A lovingly compiled art book full of wondrous images.

PAMELA COLMAN SMITH

THE UNTOLD STORY

Kaplan (The Encyclopedia of Tarot, 2006, etc.), with Greer (Who Are You in the Tarot?, 2011) and debut authors O’Connor and Parsons, offer a retrospective on artist and author Pamela Colman Smith.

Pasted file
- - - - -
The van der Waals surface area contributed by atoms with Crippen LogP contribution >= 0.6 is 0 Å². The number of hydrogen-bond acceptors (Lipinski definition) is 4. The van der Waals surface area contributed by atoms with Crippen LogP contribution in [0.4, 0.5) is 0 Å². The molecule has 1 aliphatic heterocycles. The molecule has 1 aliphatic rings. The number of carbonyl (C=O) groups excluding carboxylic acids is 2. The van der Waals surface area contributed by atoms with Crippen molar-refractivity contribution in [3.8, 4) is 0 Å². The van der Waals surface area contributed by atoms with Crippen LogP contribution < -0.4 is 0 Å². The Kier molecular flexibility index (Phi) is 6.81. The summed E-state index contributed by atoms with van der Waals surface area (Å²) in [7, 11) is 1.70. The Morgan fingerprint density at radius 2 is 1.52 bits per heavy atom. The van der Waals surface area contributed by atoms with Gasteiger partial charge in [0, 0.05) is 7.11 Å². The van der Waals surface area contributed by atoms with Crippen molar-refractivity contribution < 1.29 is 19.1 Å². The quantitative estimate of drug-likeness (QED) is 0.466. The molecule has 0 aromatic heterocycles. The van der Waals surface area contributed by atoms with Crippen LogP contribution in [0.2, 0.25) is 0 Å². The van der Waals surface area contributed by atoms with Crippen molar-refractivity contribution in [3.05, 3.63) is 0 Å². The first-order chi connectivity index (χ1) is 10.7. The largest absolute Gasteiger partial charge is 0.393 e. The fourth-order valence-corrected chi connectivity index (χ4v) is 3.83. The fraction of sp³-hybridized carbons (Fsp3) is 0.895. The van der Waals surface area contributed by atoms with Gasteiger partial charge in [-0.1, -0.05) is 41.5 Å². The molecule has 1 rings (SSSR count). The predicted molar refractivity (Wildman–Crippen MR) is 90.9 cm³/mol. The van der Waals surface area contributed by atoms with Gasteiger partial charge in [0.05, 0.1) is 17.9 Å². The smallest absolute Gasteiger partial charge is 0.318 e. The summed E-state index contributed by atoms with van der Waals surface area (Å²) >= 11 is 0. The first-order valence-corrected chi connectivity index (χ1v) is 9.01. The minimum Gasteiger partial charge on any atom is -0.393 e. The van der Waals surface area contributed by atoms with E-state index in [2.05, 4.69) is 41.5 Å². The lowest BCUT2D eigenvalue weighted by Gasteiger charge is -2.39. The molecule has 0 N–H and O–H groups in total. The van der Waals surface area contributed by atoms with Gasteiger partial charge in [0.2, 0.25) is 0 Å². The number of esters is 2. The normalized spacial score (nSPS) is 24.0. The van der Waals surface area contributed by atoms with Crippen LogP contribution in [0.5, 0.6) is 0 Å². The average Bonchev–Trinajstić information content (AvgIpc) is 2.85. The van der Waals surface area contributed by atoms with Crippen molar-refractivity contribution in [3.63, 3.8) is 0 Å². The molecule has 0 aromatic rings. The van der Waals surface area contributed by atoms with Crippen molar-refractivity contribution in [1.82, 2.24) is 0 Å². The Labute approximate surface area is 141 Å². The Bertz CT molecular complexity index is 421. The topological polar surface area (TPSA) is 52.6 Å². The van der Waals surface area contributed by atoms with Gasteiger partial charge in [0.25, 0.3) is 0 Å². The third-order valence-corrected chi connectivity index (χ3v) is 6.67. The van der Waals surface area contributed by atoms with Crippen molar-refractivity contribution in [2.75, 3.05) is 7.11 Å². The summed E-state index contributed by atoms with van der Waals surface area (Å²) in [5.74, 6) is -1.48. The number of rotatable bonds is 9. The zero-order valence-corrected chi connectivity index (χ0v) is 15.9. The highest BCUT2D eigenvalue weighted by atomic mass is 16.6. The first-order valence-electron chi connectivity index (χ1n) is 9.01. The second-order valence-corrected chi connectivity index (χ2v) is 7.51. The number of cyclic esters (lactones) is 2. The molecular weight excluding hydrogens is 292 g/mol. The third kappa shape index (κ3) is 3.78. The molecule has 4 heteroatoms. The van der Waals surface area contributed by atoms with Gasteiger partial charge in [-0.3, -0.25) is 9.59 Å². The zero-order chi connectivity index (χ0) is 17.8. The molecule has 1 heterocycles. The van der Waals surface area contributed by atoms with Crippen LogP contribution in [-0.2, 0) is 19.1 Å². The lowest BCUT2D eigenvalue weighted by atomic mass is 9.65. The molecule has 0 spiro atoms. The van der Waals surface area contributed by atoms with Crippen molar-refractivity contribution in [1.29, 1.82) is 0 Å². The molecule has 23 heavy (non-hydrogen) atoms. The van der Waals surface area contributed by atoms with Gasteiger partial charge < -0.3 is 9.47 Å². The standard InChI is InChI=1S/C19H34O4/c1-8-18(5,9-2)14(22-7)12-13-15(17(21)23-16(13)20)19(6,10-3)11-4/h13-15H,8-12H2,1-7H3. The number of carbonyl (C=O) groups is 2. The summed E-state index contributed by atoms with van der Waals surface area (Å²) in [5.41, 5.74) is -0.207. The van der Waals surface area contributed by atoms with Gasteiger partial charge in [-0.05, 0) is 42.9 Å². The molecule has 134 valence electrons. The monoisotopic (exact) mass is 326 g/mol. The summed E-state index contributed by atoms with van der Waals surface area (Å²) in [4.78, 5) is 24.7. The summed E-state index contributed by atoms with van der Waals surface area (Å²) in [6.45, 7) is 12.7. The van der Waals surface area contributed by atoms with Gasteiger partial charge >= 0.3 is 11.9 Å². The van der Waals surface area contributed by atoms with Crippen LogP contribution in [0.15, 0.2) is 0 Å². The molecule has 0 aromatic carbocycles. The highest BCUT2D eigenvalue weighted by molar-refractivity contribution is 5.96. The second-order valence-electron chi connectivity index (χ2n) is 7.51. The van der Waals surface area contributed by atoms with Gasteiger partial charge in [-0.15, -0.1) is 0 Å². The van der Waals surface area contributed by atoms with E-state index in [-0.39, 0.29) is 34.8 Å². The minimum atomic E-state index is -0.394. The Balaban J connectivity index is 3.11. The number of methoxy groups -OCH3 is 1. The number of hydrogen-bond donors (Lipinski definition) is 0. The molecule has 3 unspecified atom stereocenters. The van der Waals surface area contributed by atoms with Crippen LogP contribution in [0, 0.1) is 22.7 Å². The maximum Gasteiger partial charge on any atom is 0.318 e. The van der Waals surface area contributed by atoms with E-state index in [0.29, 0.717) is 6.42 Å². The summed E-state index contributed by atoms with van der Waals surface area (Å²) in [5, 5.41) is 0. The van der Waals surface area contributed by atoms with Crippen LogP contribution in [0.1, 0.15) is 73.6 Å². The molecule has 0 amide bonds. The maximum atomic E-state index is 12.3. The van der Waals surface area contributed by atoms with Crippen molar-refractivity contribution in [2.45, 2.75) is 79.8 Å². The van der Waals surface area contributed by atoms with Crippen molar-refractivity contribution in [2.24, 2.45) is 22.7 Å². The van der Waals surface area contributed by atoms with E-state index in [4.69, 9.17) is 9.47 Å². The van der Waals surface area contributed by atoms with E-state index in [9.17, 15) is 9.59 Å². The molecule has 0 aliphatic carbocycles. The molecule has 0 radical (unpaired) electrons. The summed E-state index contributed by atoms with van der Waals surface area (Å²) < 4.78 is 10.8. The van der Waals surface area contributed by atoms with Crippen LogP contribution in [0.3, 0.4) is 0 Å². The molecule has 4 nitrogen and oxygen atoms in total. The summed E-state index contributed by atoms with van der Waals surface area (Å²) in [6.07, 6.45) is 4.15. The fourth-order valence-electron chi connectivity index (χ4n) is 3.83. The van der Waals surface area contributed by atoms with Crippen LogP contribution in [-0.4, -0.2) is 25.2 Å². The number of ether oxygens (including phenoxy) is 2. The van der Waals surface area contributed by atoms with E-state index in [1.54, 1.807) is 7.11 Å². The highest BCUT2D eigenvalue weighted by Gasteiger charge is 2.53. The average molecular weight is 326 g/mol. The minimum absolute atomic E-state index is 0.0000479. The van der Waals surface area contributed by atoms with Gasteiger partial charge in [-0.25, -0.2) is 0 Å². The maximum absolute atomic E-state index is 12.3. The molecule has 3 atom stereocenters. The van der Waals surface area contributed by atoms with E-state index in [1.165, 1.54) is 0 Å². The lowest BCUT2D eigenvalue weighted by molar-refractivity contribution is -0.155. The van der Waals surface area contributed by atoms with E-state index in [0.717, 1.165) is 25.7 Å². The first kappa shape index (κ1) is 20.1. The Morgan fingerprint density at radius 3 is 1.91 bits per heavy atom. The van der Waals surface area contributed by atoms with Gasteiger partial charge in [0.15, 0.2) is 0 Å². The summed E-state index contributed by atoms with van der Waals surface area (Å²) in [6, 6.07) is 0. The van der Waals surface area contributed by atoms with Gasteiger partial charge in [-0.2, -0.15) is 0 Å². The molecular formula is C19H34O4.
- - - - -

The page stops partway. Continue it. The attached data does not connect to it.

Best known for providing the illustrations for the widely used Rider-Waite tarot deck, Smith was a late-19th-century traveler and polymath who’s only now, with this book’s publication, receiving acknowledgment for her full body of work. Born in London, England, to American parents, Smith spent much of her childhood in St. Andrew’s Parish, Jamaica, which led her to eventually collect and publish two books of local folktales. She was educated at the Pratt Institute in New York City, beginning a career as an illustrator that included work in 20 books and numerous magazine articles. She was also a celebrated painter, with her art appearing in galleries throughout Europe and the United States. As a reaction to the male-dominated world of publishing—“She occasionally referred to publishers in letters as ‘pigs’ and vented her frustrations over failing to place work and not receiving royalties”—Smith struck out on her own as a female pioneer in magazine publishing. She also toured as a performer of folktales and designed theater sets and costumes. By bringing together the work from different media and periods of her life, the authors present her as the multifaceted creator that she was, complete with discussions of her influences, ideals, aesthetics, and passions. The book displays photographs, sketches, notebook pages, paintings, prints, poems, and folktales in full color along with lengthy essays that place the works in proper context. The book is a collaboration by four tarot experts who are all well-acquainted with Smith’s oeuvre: Kaplan, who curates the bulk of Smith’s art, folktales, and poetry; O’Connor, who provides a detailed biography of Smith; Parsons, who offers insight and analysis on Smith’s work for the Rider-Waite deck, specifically; and Greer, who discusses Smith’s overall artistic legacy. The image of the artist that emerges in that of a woman at the crossroads of several of the most interesting creative communities of late-19th-century art: commercial illustration, the Celtic Revival, the spiritualist movement, and nascent children’s literature. From such time-honored source material, the authors argue, she fashioned a brand that was elegantly modern: “She pursued a career and did not marry or have children; instead, she surrounded herself with likeminded female friends....Pamela blended her interest in Irish and Jamaican folk tales into a personal mythology that celebrated freedom, fearlessness and independence of spirit.” The Rider-Waite tarot illustrations get their proper due, of course, but the book also succeeds in revealing Smith as an artist of larger significance. The artwork itself is beautifully rendered throughout, with many full-page, full-color prints for readers to explore. Tarot devotees will find much to appreciate, but so will fans of more famous illustrators, such as Howard Pyle, Arthur Rackham, and Maxfield Parrish. This work will hopefully help raise Smith’s profile as a true treasure of turn-of-the-century art.